November 6, 2019

“There’s a special kind of love that grandparents have for their grandchildren.”

For Julia Bland, education and family go hand in hand.

Louisiana Children’s Museum CEO Julia Bland never had to look further than her own family for creative inspiration when it came to bringing the much-loved museum to life in City Park.

Yes, there was copious research, focus groups, and community feedback. But Julia’s two grandsons— who call her Gran — Wilton, 5, and Ford, 3, influenced her personally when it came to building a new children’s museum from the ground up.

Bland may be the CEO of a New Orleans institution, but to her grandsons, she's just Gran. All photos by Twirl Photography.

“They’ve been great inspirations for me as we’ve planned these exhibits and it’s been fun to share plans with them,” she says.

Her grandsons live in New Orleans, for which Julia is very fortunate. “I'm really lucky that they live in the same city,” she says. “We do get together pretty much on a weekly basis.”

“When Ford was a less than a year old, I started a practice of taking him into the backyard to swing on the hammock and look for birds,” she says. “We would see them and identify their calls. Now he has an especially acute sight and ear for birds and is proud to identify doves, crows, and eagles (he thinks).”

Julia oversaw the Louisiana Children’s Museum recent move from its home on Julia Street where it has resided for more than 30 years. The museum reopened Labor Day weekend in a brand-new $47.5 million, 8.5 acre campus in New Orleans City Park where it overlooks a lagoon.

“We have had our doors open for a month and have been so positively received by the community,” Julia says. “It’s been very, very touching.”

Founded on Education

Julia comes from a family of educators. Her great-grandfather founded the Webb School, which is celebrating its 150th anniversary in Bell Buckle, Tennessee. Her grandfather was president of the East Tennessee State University and the state commissioner of education. Her father founded and served as headmaster for the Webb School of Knoxville.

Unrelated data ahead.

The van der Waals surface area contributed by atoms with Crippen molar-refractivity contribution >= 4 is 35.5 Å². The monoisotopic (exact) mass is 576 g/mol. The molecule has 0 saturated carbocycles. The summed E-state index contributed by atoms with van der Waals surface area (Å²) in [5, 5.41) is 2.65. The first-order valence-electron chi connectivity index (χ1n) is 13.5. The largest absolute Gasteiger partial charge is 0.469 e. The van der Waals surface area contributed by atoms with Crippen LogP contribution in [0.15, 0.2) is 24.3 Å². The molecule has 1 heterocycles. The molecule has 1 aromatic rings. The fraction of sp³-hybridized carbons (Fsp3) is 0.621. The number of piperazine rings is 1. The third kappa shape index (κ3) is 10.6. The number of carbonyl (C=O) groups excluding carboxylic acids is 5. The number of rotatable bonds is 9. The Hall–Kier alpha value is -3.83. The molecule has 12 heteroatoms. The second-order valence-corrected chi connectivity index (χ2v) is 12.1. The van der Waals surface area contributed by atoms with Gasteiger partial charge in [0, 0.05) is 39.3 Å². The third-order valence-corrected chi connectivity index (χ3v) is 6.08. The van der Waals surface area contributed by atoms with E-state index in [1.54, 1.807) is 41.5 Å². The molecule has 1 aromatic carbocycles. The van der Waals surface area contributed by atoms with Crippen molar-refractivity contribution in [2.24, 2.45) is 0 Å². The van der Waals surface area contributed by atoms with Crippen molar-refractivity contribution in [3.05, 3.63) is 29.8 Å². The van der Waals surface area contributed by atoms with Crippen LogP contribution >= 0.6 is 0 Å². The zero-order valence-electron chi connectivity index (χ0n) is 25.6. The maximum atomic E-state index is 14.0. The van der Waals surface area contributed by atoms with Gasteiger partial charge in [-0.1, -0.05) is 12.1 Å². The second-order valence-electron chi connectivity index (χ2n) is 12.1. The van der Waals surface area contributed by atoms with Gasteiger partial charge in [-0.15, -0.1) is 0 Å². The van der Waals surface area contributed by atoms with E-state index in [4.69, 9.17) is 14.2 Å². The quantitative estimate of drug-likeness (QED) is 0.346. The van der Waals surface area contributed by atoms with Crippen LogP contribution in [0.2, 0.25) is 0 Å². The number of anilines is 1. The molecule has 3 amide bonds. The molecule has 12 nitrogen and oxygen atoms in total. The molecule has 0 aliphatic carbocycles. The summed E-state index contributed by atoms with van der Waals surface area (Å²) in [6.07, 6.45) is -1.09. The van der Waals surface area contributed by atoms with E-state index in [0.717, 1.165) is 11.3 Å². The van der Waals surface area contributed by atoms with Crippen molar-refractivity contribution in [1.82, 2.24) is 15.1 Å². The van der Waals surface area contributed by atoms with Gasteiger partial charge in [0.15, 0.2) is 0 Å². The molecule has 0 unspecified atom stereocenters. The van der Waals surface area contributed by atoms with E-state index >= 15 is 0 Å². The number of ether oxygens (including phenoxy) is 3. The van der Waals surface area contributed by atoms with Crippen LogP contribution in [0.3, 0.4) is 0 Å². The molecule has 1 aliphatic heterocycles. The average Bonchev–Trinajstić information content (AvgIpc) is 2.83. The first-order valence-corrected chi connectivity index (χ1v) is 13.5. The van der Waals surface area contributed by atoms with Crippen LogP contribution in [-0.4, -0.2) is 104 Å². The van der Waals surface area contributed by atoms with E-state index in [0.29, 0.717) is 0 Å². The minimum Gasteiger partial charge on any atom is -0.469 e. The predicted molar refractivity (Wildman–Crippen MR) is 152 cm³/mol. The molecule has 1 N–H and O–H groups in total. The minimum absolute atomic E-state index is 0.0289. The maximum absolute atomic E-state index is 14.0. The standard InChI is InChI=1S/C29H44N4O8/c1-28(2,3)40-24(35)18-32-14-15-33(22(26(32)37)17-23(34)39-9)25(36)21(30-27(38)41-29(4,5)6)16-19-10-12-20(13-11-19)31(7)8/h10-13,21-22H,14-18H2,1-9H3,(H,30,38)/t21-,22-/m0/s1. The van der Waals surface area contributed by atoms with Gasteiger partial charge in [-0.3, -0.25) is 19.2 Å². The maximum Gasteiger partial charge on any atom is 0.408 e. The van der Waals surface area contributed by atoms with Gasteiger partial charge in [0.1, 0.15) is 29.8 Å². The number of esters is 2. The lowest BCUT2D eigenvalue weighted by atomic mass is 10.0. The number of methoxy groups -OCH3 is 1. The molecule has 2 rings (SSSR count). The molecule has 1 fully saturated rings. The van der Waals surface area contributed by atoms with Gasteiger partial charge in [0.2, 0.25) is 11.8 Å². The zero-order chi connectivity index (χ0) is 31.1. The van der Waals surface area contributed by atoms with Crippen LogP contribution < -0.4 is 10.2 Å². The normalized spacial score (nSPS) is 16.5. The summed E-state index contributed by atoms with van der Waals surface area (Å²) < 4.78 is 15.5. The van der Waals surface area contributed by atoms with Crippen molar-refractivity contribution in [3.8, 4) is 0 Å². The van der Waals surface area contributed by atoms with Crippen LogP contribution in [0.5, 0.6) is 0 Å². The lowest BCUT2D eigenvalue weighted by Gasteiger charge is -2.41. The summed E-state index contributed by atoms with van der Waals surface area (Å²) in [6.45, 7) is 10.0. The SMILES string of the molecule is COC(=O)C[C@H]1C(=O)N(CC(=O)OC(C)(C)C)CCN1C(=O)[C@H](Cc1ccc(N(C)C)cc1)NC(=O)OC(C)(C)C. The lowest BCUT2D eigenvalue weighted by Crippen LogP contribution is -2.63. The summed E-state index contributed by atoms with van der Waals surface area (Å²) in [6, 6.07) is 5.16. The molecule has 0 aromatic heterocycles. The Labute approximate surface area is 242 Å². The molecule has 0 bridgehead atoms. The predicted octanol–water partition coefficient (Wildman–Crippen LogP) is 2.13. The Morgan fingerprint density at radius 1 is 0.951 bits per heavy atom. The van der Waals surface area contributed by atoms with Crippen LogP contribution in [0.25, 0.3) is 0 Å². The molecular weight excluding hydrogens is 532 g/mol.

While education is in her blood, “I’ve taken a slightly different path with a focus in early childhood,” Julia says.

After graduating from the Webb School of Knoxville, Julia searched for a liberal arts school in the southeast. Her parents had honeymooned in New Orleans and Julia had visited an old camp friend here so when she was accepted at Newcomb College at Tulane University, she knew she had found a home away from home.

Julia graduated in 1973 with a degree in art history and without any knowledge about the type of place she would spend a large part of her adult career — a children’s museum. Instead, Julia thought she would enter the field of museum art collection.

Julia later met and married attorney Will Bland and together they raised three sons, Will, Webb, and John. Over the years, Julia experienced something many working women do.

“I think my children changed my career path,” she says. She started off in the world of interior design and antiques but, “When I became a mother, my eyes were really opened to the kinds of experiences that mattered to them. And I was a very involved community volunteer in ways that impacted their lives.”

Julia says she was inspired by her own children, who were all different learners and had very different strengths. As a parent, “You learn what your kids are good at,” she says.

Then a friend asked her to help fundraise at the Louisiana Children’s Museum on Julia Street. “I gladly said I would because that was a place we enjoyed playing together as a family,” Julia says.